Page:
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feel dissatisfied with himself, and desirous of a change in his situation. The common or providential operations of the Spirit of God are experienced in all lands, and in all ages, to a greater or less degree, according to the knowledge which men possess. As this knowledge, in Christian lands, and under the preaching of the word, is infinitely greater than in places destitute of the light of revelation, so the ordinary strivings of the Spirit are more powerful among those of the former, than among those of the latter class. I cannot conceive of a heart so hardened, of a conscience so seared, of affections so perfectly corrupted, as not once in a whole life to be softened, or awakened, or moved, by the solemn and all-important truths which God has revealed to the children of men. However short that period may be, in which these truths have produced some effect, it answers the idea affixed to a day of grace, and an accepted time. The sinner is then in the situation in which the maimed and halt were, when the angel troubled the waters of the pool of Bethesda. It is a critical season; it may be the only one he will ever enjoy. The effect, though par
tial, is an indication of divine mercy ; an evidence that he is not abandoned by God; an affecting and awfully solemn admonition to seize the opportunity thus kindly afforded.
Thirdly, When multitudes in every direction are pressing into the kingdom, they who are still without, ought to consider it a day in which the things belonging to their peace may be known.
The stately steppings of God are then seen in the sanctuary. He then proves, beyond a doubt, that his word is truth. He addresses not merely the understanding and the conscience, but the very senses of men. The conversion of sinners in numbers, is one of those arguments which God uses, that defy the sophistry, the cavils, and the reasonings of enemies to refute. Take a case like that of Saul. From a persecuting Pharisee, he became a minister of the cross. Take the case of the three thousand on the day of Pentecost. "They were pricked in their "heart, and said unto Peter and to the rest "of the apostles, Men and brethren, what "shall we do?" But why should we
b Acts ii. 37.
resort to cases so remote? Take the case of those who, in neighbouring States; in neighbouring places; in this city; nay, in this congregation, have embraced the -faith which they once neglected, or despised. How will you account for the fact, that men who, as you know, once were careless about their souls, now are careful; who once preferred their own pleasure to God's glory, now sacrifice that pleasure for the cause of Christ? They were once persons devoted to the world, as others are: but now they have forsaken the world. They are as moral, according to the standard of morality which is current in the world, as they ever were; but, in addition to this, they have become religious. They are changed, and that in important respects; not for the worse surely; the slander cannot be conceived, and, because there is no foundation for it, cannot be uttered. They are changed for the better; because, in addition to the duties they owe to others, they strive to perform those which they owe to God. Such a change, effected not in one, but.in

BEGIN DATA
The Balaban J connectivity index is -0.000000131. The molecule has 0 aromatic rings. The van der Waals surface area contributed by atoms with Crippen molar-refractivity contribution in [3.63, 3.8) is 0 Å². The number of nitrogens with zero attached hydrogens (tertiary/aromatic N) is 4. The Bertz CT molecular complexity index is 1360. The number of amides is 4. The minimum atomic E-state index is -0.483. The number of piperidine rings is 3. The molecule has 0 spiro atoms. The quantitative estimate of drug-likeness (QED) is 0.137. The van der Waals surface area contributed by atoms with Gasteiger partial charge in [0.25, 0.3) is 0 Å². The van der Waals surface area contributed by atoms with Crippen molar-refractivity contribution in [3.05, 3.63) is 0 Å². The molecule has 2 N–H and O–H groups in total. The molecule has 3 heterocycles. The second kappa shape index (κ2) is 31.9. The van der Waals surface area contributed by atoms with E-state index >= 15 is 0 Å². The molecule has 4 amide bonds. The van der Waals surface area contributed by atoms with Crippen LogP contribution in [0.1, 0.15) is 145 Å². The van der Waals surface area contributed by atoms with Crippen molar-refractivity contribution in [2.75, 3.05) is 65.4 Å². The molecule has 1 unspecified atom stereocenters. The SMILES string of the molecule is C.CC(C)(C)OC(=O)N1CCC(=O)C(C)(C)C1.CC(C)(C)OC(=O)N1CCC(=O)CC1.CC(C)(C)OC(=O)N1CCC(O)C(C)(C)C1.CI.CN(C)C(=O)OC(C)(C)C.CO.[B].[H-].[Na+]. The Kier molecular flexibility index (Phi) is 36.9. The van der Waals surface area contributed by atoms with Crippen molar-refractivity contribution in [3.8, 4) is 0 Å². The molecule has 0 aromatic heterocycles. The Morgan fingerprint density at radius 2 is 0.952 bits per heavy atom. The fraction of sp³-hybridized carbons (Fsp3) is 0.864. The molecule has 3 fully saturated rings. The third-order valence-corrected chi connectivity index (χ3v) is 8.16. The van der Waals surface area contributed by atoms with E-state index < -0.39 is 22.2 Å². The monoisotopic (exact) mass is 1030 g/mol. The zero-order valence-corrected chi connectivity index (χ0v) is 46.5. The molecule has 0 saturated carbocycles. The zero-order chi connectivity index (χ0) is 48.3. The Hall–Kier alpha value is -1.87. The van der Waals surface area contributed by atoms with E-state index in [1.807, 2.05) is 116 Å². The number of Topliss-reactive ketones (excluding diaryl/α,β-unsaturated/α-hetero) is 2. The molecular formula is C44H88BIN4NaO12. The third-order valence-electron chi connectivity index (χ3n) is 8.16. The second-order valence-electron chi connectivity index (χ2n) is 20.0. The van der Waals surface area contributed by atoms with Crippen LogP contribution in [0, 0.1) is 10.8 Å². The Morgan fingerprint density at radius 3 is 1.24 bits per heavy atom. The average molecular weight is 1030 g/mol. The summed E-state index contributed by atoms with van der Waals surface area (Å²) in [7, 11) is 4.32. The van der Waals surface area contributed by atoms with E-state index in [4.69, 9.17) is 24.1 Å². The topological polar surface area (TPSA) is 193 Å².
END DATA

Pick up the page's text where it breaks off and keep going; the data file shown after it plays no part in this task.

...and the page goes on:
many-in many of both sexes-of all ages, characters, and situations, is an evidence su
perior in force to that which supports a mathematical proposition. I speak as unto wise men. Judge ye! To those who reject such evidence, I would say, yet not I, but God says, and may his awful declaration sink deep into their hearts, " Beware, "therefore, lest that come upon you, which "is spoken of in the prophets. Behold, ye despisers, and wonder, and perish; for I "work a work in your days, a work which 66 ye shall in no wise believe, though a man "declare it unto you." But though we thus speak, we hope better things of you, brethren. We trust in God, that none of this description are within these walls. Of them we must say, "Though one rose from "the dead, they would not believe;" for the evidence of such a resurrection is not greater than that of the moral resurrection of which we have been speaking; a resurrection from the death of sin to holiness of life. They who witness such changes, such resurrections in numbers, enjoy a special season, a day in which they may know the things belonging to their
b Acts xiii. 40, 41.
We proceed to consider,
III. The fearful truth, that this day may terminate, and the things belonging to our peace may be hid from our eyes. As it had its beginning, so it will have its close, or end; and that end may come before it has been so improved as to qualify us for eternal happiness.
Generally speaking, the day, both in its restricted and extensive sense, terminates with death. They who do not then know the things which belong unto their peace, will find no opportunity to acquire this knowledge. As death leaves us, eternity will find us. Whatever our hands find to do, we must do with all diligence, "as "there is no work, nor device, nor know"ledge, nor wisdom in the grave'," to which we are hastening. This truth is inculcated, in the most solemn manner, by our Lord in the parable of the ten virgins. The foolish virgins, who had slept and slumbered until the midnight cry was heard, could not enter with the Bridegroom. Their day was spent in folly, and the night overtook them whilst the things belonging to their from their eyes.
peace were hid
c Eccles. ix. 10.